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Why Valve Never Released Left 4 Dead 3

Valve, a longstanding icon in PC gaming, was once better known for its generation-defining games in the "Half Life," "Team Fortress," and the "Left 4 Dead" series. More recently — well, more like the last decade or so — Valve shifted its focus from game development to other pursuits. Since 2013, the "Half Life: Alyx" VR game and the DOTA 2 card game "Artifact" are really the only big titles the company has shipped, and in 2023 Valve is much better known for running Steam and for the handheld Steam Deck than its games.

Fans have wondered for years what happened some of Valve's most famous series. There was never a "Team Fortress 3," despite the overwhelming success of the original, and "Half-Life" fans become more ravenous for a sequel to "Half-Life 2" every year. The company has a reputation for not being able to count to three — it's never released a game with the number 3 in the title, "Counter Strike: Global Offensive" doesn't count. Valve has, however, made plenty of spin-offs and DLC episodes for almost all of its major games — except for "Left 4 Dead."

The "Left 4 Dead" games were innovative in their time, but since "Left 4 Dead 2" released in 2009 there has been nary a peep from the franchise, save for references in other games. Thanks in large part to Geoff Keighley's exposé "Half-Life: Alyx – The Final Hours" fans learned two major factors for why "Left 4 Dead 3" won't happen: work on Source 2, and the over-ambitious plans the team had for "Left 4 Dead 3."

Valve had big plans for Left 4 Dead 3 - too big, as it turned out

Though "Left 4 Dead 3" never came out, confirmed and unconfirmed leaks of the game over the years paint a pretty good picture of what fans could have expected from it. According to "Half Life: Alyx – The Final Hours" an interactive book that goes behind the scenes into Valve's recent history, "Left 4 Dead 3" was just starting to be developed in 2013 by a small staff of less than 30. The game would have been set in Morocco and featured an open world, and there would have been way, way more zombies than the original two "Left 4 Dead" games — according to PCGamesN, it was set to display hundreds of zombies on screen at once.

A leak from 2014 gave fans a next-gen look at "Left 4 Dead 3" thanks to a prototype Source 2 image, but by then the project had already started to evaporate. Geoff Keighley explains that Source 2 and "Left 4 Dead 3" were in development at the same time, but the ambitious goals the team had for this follow-up proved to be too much for the engine to handle. 

In "Half Life: Alyx – The Final Hours," Valve developer David Spreyer said that these projects were delayed because Source 2 wasn't ready. Reportedly, it was difficult to make a first-person shooter in the Source 2 engine at that point in development, and basic functions like lighting and saving were in a dire state, too.

Work on Source 2 superseded not only Left 4 Dead 3, but also Half Life 3 and others

With Source 2, the company looked to give its foundations an enormous — and much needed — facelift. The original Source engine was once one of gaming's most recognized engines in its heyday, used not only for Valve's in-house titles but also for popular games like "The Stanley Parable," "Dark Messiah of Might and Magic," and "Vampire: The Masquerade – Bloodlines." Even "Apex Legends" can trace its roots to the Source engine, as it builds on a modified version of the "Titanfall 2" engine, which itself evolved from the Source engine that ran "Titanfall."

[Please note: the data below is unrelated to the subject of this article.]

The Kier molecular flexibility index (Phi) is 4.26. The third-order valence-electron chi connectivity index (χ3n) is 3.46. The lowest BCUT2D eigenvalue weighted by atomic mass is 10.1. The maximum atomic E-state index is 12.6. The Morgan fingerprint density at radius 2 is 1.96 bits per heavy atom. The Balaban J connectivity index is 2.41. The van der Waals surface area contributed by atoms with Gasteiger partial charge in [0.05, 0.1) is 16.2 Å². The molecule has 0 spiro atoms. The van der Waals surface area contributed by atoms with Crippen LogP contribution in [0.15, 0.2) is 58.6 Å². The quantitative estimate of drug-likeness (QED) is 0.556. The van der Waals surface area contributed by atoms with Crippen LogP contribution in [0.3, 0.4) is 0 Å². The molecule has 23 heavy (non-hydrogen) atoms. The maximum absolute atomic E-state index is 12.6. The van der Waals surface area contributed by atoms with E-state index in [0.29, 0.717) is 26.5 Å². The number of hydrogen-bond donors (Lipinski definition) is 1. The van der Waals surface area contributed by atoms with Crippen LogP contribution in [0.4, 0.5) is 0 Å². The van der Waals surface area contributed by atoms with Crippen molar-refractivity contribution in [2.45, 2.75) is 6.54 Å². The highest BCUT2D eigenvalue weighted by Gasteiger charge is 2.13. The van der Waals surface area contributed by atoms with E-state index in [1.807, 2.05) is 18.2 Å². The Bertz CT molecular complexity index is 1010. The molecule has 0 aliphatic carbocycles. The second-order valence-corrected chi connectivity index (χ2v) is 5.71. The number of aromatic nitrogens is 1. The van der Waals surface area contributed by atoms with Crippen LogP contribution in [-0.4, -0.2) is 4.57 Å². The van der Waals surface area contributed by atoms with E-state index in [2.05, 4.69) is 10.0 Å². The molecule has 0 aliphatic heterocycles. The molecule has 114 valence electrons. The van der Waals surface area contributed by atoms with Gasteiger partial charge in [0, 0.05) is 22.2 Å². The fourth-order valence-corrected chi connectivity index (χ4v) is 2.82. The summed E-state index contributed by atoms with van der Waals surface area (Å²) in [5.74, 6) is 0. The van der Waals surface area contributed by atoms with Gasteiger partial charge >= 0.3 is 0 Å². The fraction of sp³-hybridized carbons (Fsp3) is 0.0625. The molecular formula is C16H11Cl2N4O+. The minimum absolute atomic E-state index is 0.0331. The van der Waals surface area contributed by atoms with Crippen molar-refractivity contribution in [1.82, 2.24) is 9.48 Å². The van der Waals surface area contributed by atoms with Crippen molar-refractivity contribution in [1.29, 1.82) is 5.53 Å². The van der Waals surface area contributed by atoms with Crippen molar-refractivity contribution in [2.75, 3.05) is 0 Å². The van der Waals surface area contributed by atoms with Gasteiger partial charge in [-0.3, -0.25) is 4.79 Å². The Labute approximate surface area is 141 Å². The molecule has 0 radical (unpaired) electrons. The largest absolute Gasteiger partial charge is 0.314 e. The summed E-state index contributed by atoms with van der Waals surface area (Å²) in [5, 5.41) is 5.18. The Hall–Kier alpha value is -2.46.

Needless to say, Source was a pretty big deal, and Valve wanted a follow-up that pushed the boundary even further. So it went all in. Source 2 development began alongside several games for the engine, an unnamed "Half-Life" spin-off, the oft rumored, never confirmed "Half Life 3," an RPG inspired by "Monster Hunter" and "Dark Souls," and of course "Left 4 Dead 3." 

Eventually, cracks started to show as technical issues continued to build, so development on these projects was put on an indefinite hiatus so work on the engine could be finished. Eventually, these games evaporated over time as Valve's focus shifted, and plans for "Left 4 Dead 3" evaporated too. "A huge amount of tech was needed, and we honestly didn't get very far," Spreyer said, referring to "Left 4 Dead 3" specifically (via PCGamesN). Fans never got "Left 4 Dead 3" proper, but we do have a spiritual successor: "Back 4 Blood."

The closest thing we have is Back 4 Blood, a spiritual successor

In early 2008, Turtle Rock Studios was purchased by Valve just before it finished development on "Left 4 Dead," while "Left 4 Dead 2" was developed in-house. Renamed Valve South, developers at Turtle Rock Studios became dissatisfied with the lack of communication and collaboration between the teams, caused in large part by the distance between the studios — Seattle to Southern California is quite a drive. 

The studio split, gained its old name back, and eventually started to work on "Back 4 Blood," a spiritual successor to "Left 4 Dead" from much of the original team. It wasn't an instant classic like its predecessors, but most critics agree it's a worthy, if flawed, "Left 4 Dead" style experience. "Left 4 Dead" and "Left 4 Dead 2" remain some of the most critically praised zombie games ever made, and a vibrant modding community has kept players coming back again and again over the years.

But with no plans at Valve to make another "Left 4 Dead" game — at least, none that fans know of — "Back 4 Blood" is the closest thing to "Left 4 Dead 3" for the foreseeable future. Still, Source 2 eventually released, and Valve recently confirmed it is still working on new games for the future. The door may not be closed on more "Half Life," "Team Fortress," "Counter Strike," or "Left for Dead" games forever, but no one knows when Valve may eventually return to these foundational franchises again.